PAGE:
We’re preparing for our annual summer break, but first, here is our seasonal look back at what we’ve published this spring. In case you’ve missed any of these wonderful pieces, here are the links. And, as always, you can find our full chronological archive over at our Timeline.
We’re still open for submissions until Wednesday, 15 July and will continue to work behind the scenes until we’ve made it through our submission queue, so there’s still time to send us something for the winter 2020/2021 season. We’d love to read your work!
Huge thanks and best wishes to all our authors and readers around the globe; it has been a pleasure and honour to share these pieces during these strange times.
We’ll be back with you in the autumn, but in the meantime, stay safe and well.
- Sixteenth century: ‘The anatomy of a hurdy-gurdy‘ by Philip Charter
My instrument is angular yet perfectly rounded, with interruptions. Its rough edges are worn smooth through years of repetitions. Diners at their long tables watch the instrument, not me.
- Late seventeenth century: ‘Infanta‘ by Carolyn Oliver
Infanta, you dance as a gull sways on a salt breeze, as a fan swings closed between jewelled fingers, as a whisper stalls in a hot room. Eyes tally your subtle steps, the weight and cost of the silk heaped about your narrow hips. All dazzle-daunted, except the little maid, the one you left rubbing her jaw in your new apartments.
- early 1800s: ‘Faerie Coffins‘ by Barbara Buckley Ristine
Ma says not to go to Arthur’s Seat. “The faeries will snatch ye—they come for bairns.”
- Nineteenth century: ‘This House‘ by by Ahmad Adedimeji Amobi
I mustn’t take a step further. This house hoards the memories that shred before me.
- Spring, 1934: ‘Something That Can Never be Held‘ by Cathy Ulrich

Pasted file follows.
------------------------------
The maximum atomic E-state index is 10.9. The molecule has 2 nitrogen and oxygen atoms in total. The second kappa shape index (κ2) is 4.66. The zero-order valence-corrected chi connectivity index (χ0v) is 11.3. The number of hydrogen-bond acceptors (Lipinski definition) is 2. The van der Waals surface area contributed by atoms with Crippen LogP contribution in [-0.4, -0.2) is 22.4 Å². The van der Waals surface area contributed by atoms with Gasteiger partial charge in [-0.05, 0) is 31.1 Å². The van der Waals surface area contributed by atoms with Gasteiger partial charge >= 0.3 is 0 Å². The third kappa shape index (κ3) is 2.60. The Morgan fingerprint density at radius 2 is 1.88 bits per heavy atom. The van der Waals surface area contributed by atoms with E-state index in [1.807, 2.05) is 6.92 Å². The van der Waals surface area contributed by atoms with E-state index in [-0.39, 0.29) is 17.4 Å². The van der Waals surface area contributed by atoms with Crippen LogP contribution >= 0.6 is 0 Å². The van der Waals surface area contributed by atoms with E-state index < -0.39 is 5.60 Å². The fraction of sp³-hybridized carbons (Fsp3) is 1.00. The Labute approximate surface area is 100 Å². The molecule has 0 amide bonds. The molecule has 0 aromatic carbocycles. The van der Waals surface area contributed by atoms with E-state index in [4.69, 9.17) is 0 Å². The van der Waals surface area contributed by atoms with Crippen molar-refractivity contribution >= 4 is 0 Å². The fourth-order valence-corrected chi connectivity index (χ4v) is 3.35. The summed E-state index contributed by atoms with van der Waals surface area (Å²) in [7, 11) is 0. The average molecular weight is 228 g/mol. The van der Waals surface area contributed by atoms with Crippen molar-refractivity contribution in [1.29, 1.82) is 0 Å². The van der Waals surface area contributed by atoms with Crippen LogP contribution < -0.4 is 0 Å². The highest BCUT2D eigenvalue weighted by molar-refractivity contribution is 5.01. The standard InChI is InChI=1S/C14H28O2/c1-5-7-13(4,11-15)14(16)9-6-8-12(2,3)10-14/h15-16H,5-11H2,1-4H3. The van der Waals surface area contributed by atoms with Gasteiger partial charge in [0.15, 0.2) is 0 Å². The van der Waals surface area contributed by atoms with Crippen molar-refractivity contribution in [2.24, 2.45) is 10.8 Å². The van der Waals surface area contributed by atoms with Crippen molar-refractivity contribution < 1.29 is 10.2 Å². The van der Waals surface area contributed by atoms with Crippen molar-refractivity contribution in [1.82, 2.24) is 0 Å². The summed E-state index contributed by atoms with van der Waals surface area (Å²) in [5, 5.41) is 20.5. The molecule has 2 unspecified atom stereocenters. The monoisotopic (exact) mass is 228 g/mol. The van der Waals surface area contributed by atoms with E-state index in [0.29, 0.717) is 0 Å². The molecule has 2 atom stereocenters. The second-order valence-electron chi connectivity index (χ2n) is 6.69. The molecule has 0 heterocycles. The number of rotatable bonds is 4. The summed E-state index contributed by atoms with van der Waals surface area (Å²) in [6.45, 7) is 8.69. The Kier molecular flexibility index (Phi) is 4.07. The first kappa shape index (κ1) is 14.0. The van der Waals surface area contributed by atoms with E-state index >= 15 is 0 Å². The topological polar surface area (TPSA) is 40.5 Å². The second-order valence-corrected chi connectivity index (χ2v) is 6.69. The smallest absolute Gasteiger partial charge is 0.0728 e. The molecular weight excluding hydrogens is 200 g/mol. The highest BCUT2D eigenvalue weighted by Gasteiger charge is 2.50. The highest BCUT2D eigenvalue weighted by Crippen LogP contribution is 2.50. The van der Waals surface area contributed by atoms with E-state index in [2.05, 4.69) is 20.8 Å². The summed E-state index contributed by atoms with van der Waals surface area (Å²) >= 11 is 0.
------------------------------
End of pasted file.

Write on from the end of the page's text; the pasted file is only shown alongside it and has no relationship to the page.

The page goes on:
You are being photographed with a stolen camera. You are pretending to smoke a cigar, you are wearing your best dress, you are holding a shotgun. You are going to be famous. You are going to be hunted. You are going to have time to scream before you die.
- 1971: ‘East Bengal, 1971‘ by Mehreen Ahmed
It was lunch time in Madhupur. Taramon, a motherless farmer’s daughter of 24, was just getting ready to sit down with her four siblings for lunch. Their father had left for the field early in the morning. The farmer didn’t join them for lunch.
- 17 November 1973: ‘rEVOLt‘ by Mileva Anastasiadou
She’d never forget that day, that glorious day of protest, a joyful day at first, as joyful days are when change is around the corner. She’d never forget his hand in hers, the warmth of his words when he told her, they can’t beat us, we have the power, and she believed him for they were among the people, they were down in the streets, fighting together, fighting oppression.
- Present – late 19th century: ‘Awake Since ’78‘ by H. A. Eugene
A white male and an Asian female left 222 Club shortly before 11 PM when three African American males in black “hoodie” sweatshirts allegedly pushed them to the ground and escaped with two iPhones (one silver and one pink) as well as one red leather Prada-brand purse.